The Celtics beat the Hornets

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Published: November 2, 2009

The Hornets led at the start, kept it close the rest of the game, and then were out-executed by the Celtics when the Boston starting five entered with a few minutes left.  As usual, there was some good, some bad, and some ugly, but the guys played hard, displayed improving familiarity with one another, and generally showed enough that I came away satisfied.  Let’s get to the observations.

  • First and foremost, the Hornets lost the game because of Kevin Garnett.  After keeping him in check fairly well through the first three quarters, the Celtics went to him consistently in the fourth and he couldn’t be stopped.  David West played excellent defense on him, contesting every shot and anticipating his moves, but Garnett kept drilling tough shots over the top of him.  It was a tour de force.
  • On the offensive end, West and Okafor had a terrible game.  The Celtics battled West all game for position and then attacked him aggressively every time he managed to catch the ball in the post, making it impossible for him to work.  Their traps came from all sides, and sometimes he ended up taking some very bad shots since he had no open avenue for passing out. Okafor had the same problems that Dwight Howard encountered last year playing against Kendrick Perkins.  Perkins is limited, but he’s as strong as a bull and defends the post extremely well.  Okafor missed some point-blank shots he normally wouldn’t early, and by the second half he was so tired of battling Perkins he took a trio of mid-range jumpers.  I haven’t done a full Emeka Okafor post to detail his offense, but as a mid-range shooter, he’s terrible.  Terrible.  As in 30% shooting from there last season.
  • Chris Paul was very quiet in the first half, picking his moments and trying to get his big men going.  In the second half, he realized it wasn’t likely to happen and dropped fifteen points and four assists in the quarter.  It was vintage Paul.  I also wanted to point out that Paul’s jumper, if he’s given only a little room, has been automatic so far.  Until a forced three at the end of the shot clock in the third, he’d hit every three-pointer he’d taken this season, even the three-quarter’s court heave he put up just after the buzzer to end the half tonight.  I know it won’t happen, but if he continues to shoot this well, I’m going to have a Paulgasm.  That could be messy.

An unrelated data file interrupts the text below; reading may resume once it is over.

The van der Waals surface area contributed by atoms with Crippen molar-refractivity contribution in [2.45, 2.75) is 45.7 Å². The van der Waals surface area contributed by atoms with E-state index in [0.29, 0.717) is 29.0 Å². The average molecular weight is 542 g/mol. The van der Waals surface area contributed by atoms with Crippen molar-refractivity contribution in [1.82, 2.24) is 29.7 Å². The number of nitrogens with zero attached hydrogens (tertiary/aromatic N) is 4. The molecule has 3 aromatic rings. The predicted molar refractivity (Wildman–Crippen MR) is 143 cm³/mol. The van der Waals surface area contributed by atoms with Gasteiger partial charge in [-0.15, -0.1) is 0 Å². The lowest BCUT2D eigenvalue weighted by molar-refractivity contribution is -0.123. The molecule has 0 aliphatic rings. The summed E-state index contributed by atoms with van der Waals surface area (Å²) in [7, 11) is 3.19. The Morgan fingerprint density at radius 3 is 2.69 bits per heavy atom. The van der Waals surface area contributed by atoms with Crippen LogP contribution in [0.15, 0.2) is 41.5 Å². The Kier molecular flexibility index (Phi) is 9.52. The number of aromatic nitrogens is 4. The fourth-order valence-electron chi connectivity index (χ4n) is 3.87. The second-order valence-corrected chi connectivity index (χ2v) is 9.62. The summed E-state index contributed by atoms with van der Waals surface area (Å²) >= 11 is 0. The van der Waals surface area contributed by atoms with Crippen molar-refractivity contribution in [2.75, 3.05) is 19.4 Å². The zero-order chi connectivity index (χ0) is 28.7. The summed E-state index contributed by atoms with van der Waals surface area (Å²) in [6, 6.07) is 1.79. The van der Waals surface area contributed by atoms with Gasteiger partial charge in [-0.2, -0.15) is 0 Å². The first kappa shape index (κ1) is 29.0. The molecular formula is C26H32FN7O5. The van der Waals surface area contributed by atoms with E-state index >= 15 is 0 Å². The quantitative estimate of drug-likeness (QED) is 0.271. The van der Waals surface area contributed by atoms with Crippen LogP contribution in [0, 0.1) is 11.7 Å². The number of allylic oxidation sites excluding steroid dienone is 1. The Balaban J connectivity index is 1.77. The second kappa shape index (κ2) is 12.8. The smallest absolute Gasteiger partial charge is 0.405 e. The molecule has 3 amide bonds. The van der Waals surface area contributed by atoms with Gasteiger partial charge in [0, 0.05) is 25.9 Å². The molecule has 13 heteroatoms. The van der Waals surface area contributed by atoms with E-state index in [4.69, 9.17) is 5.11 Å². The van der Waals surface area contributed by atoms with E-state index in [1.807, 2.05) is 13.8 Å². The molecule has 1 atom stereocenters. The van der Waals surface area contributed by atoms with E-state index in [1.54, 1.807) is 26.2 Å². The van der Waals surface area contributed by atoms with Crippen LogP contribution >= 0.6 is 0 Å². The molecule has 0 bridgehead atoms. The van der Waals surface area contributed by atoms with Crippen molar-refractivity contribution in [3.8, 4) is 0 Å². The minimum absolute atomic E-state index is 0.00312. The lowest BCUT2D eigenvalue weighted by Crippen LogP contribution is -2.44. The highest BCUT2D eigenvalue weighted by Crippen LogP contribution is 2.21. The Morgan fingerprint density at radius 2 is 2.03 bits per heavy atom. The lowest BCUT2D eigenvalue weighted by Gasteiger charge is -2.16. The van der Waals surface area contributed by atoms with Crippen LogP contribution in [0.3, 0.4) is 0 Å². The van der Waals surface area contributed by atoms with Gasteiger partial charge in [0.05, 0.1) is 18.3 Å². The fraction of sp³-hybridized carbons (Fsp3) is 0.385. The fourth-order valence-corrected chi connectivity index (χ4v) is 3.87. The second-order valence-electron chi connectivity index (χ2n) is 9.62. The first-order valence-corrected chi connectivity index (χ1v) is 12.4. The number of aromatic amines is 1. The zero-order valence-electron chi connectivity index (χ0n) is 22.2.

• For all of you who rail at the Hornets offense being predictable, you should have been smiling tonight.  If not – shame on you.  With West and Okafor unable to get things going, the Princeton offense went into full swing – and Stojakovic, Songaila, Posey, and (surprising me) Bobby Brown, kept it running.  Peja was moving better than I’ve seen him do since last December, and his shot was dialed in as he drilled shot after shot from deep, even with a hand in his face.  He even put the ball on the floor a couple times and drove successfully as he finished with 26 points.  It was good to see.
  • I’d also like to point out that the Hornet’s bench played fairly well tonight.  Byron actually ran a unit of Hilton, Songaila, Posey, Stojakovic and Brown out to start the fourth, and they only let the score slip by 2 by the  time starters began being fed into the game with around 7:30 to go.  Five minutes of the entire second unit last year would have put the Hornets down 18, not 2.  That’s promising.